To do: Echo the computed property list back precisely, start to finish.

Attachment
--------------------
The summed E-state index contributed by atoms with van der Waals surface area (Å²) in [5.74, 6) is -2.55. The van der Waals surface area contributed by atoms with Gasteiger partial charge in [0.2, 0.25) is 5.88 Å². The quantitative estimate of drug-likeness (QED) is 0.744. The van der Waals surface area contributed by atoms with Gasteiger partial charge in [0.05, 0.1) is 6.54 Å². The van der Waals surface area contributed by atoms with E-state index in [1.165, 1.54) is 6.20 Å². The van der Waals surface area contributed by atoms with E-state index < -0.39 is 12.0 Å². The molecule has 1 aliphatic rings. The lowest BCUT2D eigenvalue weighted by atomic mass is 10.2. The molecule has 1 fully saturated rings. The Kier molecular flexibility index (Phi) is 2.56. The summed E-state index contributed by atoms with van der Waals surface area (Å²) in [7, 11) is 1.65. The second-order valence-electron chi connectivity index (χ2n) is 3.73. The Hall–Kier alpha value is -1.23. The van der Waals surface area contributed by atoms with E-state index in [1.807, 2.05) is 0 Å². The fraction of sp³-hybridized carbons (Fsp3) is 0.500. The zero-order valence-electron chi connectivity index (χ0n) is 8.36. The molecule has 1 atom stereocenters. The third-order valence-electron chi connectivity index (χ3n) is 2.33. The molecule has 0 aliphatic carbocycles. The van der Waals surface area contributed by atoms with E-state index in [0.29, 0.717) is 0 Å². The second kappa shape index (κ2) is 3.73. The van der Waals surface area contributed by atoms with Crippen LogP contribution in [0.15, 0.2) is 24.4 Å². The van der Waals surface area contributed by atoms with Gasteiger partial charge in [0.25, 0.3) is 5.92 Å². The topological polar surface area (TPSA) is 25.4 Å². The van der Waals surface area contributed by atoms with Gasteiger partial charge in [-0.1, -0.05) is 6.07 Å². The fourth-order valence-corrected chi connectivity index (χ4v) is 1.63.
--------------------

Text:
The summed E-state index contributed by atoms with van der Waals surface area (Å²) in [5.74, 6) is -2.55. The van der Waals surface area contributed by atoms with Gasteiger partial charge in [0.2, 0.25) is 5.88 Å². The quantitative estimate of drug-likeness (QED) is 0.744. The van der Waals surface area contributed by atoms with Gasteiger partial charge in [0.05, 0.1) is 6.54 Å². The van der Waals surface area contributed by atoms with E-state index in [1.165, 1.54) is 6.20 Å². The van der Waals surface area contributed by atoms with E-state index < -0.39 is 12.0 Å². The molecule has 1 aliphatic rings. The lowest BCUT2D eigenvalue weighted by atomic mass is 10.2. The molecule has 1 fully saturated rings. The Kier molecular flexibility index (Phi) is 2.56. The summed E-state index contributed by atoms with van der Waals surface area (Å²) in [7, 11) is 1.65. The second-order valence-electron chi connectivity index (χ2n) is 3.73. The Hall–Kier alpha value is -1.23. The van der Waals surface area contributed by atoms with E-state index in [1.807, 2.05) is 0 Å². The fraction of sp³-hybridized carbons (Fsp3) is 0.500. The zero-order valence-electron chi connectivity index (χ0n) is 8.36. The molecule has 1 atom stereocenters. The third-order valence-electron chi connectivity index (χ3n) is 2.33. The molecule has 0 aliphatic carbocycles. The van der Waals surface area contributed by atoms with E-state index in [0.29, 0.717) is 0 Å². The second kappa shape index (κ2) is 3.73. The van der Waals surface area contributed by atoms with Crippen LogP contribution in [0.15, 0.2) is 24.4 Å². The van der Waals surface area contributed by atoms with Gasteiger partial charge in [0.25, 0.3) is 5.92 Å². The topological polar surface area (TPSA) is 25.4 Å². The van der Waals surface area contributed by atoms with Gasteiger partial charge in [-0.1, -0.05) is 6.07 Å². The fourth-order valence-corrected chi connectivity index (χ4v) is 1.63.